With suicide rates on the rise, improving soldiers' access to mental health care has been a serious issue in the military community over the last several years. While some positive steps have been taken, it's clear more needs to be done, and one Indiana lawmaker recently introduced a pair of bills to help address those concerns. The two pieces of legislation call for both better mental health assessments when soldiers separate from service and clearer guidelines on what services are available, Navy Times reports.
The two bills were introduced by Rep. Andre Carson, who is no stranger to having similar legislation signed into law. In 2011, Congress passed two laws he spearheaded. This time, the first bill he is putting forth, known as The Military Suicide Reduction Act, is geared primarily toward improving how the mental health of soldiers is assessed. The thought process is that with better screening, those who are most at risk for depression, post-traumatic stress disorder (PTSD) and other conditions can be more easily identified. The other bill, The Military Mental Health Empowerment Act, aims to encourage soldiers to seek counseling if they need it, which can often be a problem.
"We are quick to diagnose and treat service members who are injured in combat, with medics rushing to those who are struck by enemy IEDs or gunfire," said Carson. "But when it comes to the mental health challenges placed on our service members, we abandon them through months of deployment to deal with post traumatic stress disorder, depression and suicidal thoughts."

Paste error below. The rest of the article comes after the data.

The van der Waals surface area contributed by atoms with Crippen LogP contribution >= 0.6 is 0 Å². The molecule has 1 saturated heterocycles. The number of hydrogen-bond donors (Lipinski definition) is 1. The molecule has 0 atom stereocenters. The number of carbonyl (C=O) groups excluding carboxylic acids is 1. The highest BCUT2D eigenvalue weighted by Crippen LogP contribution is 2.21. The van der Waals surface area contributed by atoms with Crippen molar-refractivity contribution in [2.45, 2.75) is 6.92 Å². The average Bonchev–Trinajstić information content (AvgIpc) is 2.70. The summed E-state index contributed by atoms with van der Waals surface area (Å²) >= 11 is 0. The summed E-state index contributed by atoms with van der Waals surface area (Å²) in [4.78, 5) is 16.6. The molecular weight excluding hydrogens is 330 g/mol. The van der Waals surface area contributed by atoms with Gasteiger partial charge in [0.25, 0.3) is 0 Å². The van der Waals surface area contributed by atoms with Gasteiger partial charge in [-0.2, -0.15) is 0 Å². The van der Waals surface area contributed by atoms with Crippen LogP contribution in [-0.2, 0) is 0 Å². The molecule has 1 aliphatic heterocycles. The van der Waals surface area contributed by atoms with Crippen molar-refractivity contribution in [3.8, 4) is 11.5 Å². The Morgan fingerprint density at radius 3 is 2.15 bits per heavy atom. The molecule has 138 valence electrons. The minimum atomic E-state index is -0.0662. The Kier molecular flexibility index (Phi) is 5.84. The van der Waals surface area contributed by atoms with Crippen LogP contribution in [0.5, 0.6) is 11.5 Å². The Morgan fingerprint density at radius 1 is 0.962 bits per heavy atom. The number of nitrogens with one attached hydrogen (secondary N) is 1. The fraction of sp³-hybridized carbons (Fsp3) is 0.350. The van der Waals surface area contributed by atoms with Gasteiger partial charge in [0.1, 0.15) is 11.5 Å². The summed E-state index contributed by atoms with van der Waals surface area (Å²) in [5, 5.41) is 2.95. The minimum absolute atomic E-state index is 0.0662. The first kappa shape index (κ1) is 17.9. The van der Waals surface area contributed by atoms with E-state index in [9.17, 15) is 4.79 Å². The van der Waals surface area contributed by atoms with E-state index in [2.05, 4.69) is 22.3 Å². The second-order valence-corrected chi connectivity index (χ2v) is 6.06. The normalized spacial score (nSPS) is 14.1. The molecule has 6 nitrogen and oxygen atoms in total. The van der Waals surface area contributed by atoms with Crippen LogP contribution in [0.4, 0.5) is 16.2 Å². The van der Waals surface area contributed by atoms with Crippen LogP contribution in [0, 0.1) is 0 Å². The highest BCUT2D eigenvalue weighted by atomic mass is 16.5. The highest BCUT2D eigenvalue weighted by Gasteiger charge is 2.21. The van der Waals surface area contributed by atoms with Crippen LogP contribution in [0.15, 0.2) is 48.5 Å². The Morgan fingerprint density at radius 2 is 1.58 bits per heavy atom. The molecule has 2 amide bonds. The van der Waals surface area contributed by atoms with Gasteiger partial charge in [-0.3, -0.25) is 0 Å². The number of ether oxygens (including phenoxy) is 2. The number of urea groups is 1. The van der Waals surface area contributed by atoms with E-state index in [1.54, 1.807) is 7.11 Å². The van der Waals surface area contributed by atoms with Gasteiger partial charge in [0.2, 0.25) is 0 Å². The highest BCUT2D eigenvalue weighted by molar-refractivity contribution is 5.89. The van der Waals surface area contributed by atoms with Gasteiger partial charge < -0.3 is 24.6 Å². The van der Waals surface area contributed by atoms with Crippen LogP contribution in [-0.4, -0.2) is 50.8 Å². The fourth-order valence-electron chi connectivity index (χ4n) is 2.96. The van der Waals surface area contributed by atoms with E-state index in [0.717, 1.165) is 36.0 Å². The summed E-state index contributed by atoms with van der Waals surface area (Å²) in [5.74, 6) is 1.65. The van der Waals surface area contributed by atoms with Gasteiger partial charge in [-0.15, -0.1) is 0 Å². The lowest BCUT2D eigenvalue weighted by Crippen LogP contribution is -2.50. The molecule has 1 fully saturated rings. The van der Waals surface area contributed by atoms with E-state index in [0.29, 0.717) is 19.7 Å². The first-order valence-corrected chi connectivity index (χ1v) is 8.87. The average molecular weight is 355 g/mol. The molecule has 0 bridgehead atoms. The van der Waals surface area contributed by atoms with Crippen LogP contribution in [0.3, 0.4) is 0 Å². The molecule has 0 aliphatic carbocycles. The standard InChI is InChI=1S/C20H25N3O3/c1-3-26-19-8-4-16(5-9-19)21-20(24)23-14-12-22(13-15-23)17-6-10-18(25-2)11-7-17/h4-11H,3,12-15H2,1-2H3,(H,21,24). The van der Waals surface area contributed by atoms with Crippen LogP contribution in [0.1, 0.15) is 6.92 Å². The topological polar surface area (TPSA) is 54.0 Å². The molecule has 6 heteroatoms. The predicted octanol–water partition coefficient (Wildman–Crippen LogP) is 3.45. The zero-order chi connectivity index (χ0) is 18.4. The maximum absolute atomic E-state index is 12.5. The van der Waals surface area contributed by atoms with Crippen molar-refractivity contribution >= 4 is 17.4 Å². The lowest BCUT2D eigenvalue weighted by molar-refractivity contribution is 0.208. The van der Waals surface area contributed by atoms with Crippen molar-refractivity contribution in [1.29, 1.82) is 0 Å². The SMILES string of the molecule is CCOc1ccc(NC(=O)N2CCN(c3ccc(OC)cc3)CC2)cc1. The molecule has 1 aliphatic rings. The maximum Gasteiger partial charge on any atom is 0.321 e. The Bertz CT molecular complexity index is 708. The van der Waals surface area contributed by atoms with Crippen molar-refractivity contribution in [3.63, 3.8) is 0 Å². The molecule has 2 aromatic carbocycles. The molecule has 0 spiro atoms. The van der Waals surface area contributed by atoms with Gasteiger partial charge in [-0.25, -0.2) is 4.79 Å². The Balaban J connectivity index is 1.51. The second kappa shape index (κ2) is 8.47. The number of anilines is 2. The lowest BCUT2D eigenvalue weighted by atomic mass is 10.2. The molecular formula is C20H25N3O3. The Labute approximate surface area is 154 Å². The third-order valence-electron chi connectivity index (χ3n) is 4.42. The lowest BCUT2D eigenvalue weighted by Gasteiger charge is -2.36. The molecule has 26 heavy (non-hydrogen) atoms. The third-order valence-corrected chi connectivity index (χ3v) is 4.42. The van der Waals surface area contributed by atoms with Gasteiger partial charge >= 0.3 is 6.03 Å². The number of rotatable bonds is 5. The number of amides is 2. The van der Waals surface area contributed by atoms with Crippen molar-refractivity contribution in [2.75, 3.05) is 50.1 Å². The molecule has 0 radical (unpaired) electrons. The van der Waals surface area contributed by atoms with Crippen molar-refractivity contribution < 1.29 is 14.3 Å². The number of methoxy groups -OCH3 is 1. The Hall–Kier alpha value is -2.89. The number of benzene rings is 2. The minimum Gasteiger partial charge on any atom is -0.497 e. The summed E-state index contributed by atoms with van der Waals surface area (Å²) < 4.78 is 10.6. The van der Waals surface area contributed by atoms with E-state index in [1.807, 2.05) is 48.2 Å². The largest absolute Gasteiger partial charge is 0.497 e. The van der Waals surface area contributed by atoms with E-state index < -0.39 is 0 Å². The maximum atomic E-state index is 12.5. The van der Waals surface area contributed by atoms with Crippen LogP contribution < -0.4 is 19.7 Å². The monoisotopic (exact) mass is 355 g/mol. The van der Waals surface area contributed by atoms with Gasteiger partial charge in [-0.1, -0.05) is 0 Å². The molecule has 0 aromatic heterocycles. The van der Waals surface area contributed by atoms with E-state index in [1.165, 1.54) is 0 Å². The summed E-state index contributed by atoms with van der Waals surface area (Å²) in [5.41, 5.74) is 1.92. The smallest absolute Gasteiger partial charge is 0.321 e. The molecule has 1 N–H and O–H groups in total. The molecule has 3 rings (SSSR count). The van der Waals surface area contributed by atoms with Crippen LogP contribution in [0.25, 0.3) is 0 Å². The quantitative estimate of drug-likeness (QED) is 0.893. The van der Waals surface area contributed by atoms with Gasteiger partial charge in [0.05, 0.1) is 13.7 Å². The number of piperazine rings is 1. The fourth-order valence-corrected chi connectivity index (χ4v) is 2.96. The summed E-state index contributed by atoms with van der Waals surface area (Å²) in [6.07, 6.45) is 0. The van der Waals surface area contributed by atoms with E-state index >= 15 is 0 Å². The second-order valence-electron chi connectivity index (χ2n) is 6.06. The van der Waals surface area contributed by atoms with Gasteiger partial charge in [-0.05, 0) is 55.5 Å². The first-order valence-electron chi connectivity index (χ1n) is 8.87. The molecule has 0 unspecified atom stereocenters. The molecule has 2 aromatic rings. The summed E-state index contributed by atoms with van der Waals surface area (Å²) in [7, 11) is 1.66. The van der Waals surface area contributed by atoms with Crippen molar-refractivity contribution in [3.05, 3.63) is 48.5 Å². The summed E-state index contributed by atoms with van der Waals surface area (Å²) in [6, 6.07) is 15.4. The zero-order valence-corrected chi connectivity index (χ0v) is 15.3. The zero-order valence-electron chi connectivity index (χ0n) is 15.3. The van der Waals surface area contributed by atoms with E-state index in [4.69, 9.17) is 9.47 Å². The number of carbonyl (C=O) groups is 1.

Is there enough money?
Carson's proposals will likely have a lot of support from both Republicans and Democrats, but at a time when Pentagon officials are looking to cut costs, there may not be enough funding for new mental health programs. In fact, already-existing programs may face some budget cuts. Specifically, research on mental health issues could be stalled in the coming years, according to Rep. Joe Wilson, the chairman of the House Armed Services Committee's military personnel panel.
A significant concern
Despite the budget crunch, mental health is among the most prevalent concerns in the military community. While there are no set figures, an estimated 20 percent of veterans of Iraq and Afghanistan have symptoms of PTSD.